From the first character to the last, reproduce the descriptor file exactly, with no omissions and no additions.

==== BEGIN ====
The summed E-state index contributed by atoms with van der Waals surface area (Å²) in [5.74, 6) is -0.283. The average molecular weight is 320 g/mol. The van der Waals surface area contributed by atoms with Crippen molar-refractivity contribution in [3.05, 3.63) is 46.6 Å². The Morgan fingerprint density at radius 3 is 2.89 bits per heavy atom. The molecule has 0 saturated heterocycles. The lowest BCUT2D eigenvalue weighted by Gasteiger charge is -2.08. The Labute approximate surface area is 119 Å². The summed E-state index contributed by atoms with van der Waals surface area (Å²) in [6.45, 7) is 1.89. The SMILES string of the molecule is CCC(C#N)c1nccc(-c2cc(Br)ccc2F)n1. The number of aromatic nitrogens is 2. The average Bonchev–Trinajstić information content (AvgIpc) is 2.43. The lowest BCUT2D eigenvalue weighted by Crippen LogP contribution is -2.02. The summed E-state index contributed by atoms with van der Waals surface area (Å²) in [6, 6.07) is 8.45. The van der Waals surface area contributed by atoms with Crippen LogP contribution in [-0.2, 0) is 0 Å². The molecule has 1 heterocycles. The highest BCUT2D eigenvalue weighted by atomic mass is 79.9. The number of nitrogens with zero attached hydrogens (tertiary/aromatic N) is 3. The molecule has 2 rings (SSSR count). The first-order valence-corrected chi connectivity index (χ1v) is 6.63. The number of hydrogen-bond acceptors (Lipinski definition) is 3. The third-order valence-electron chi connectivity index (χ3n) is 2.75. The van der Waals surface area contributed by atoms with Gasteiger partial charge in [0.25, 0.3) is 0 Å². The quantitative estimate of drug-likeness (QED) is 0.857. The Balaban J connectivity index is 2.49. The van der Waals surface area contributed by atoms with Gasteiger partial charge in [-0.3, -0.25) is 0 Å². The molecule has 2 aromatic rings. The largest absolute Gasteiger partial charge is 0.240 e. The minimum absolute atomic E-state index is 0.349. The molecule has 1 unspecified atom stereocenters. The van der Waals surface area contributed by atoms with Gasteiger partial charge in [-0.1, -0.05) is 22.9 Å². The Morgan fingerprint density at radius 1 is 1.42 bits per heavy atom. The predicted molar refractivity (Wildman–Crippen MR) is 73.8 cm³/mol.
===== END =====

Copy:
The summed E-state index contributed by atoms with van der Waals surface area (Å²) in [5.74, 6) is -0.283. The average molecular weight is 320 g/mol. The van der Waals surface area contributed by atoms with Crippen molar-refractivity contribution in [3.05, 3.63) is 46.6 Å². The Morgan fingerprint density at radius 3 is 2.89 bits per heavy atom. The molecule has 0 saturated heterocycles. The lowest BCUT2D eigenvalue weighted by Gasteiger charge is -2.08. The Labute approximate surface area is 119 Å². The summed E-state index contributed by atoms with van der Waals surface area (Å²) in [6.45, 7) is 1.89. The SMILES string of the molecule is CCC(C#N)c1nccc(-c2cc(Br)ccc2F)n1. The number of aromatic nitrogens is 2. The average Bonchev–Trinajstić information content (AvgIpc) is 2.43. The lowest BCUT2D eigenvalue weighted by Crippen LogP contribution is -2.02. The summed E-state index contributed by atoms with van der Waals surface area (Å²) in [6, 6.07) is 8.45. The van der Waals surface area contributed by atoms with Crippen LogP contribution in [-0.2, 0) is 0 Å². The molecule has 1 heterocycles. The highest BCUT2D eigenvalue weighted by atomic mass is 79.9. The number of nitrogens with zero attached hydrogens (tertiary/aromatic N) is 3. The molecule has 2 rings (SSSR count). The first-order valence-corrected chi connectivity index (χ1v) is 6.63. The number of hydrogen-bond acceptors (Lipinski definition) is 3. The third-order valence-electron chi connectivity index (χ3n) is 2.75. The van der Waals surface area contributed by atoms with Gasteiger partial charge in [0.25, 0.3) is 0 Å². The quantitative estimate of drug-likeness (QED) is 0.857. The Balaban J connectivity index is 2.49. The van der Waals surface area contributed by atoms with Gasteiger partial charge in [-0.3, -0.25) is 0 Å². The molecule has 2 aromatic rings. The largest absolute Gasteiger partial charge is 0.240 e. The minimum absolute atomic E-state index is 0.349. The molecule has 1 unspecified atom stereocenters. The van der Waals surface area contributed by atoms with Gasteiger partial charge in [-0.1, -0.05) is 22.9 Å². The Morgan fingerprint density at radius 1 is 1.42 bits per heavy atom. The predicted molar refractivity (Wildman–Crippen MR) is 73.8 cm³/mol.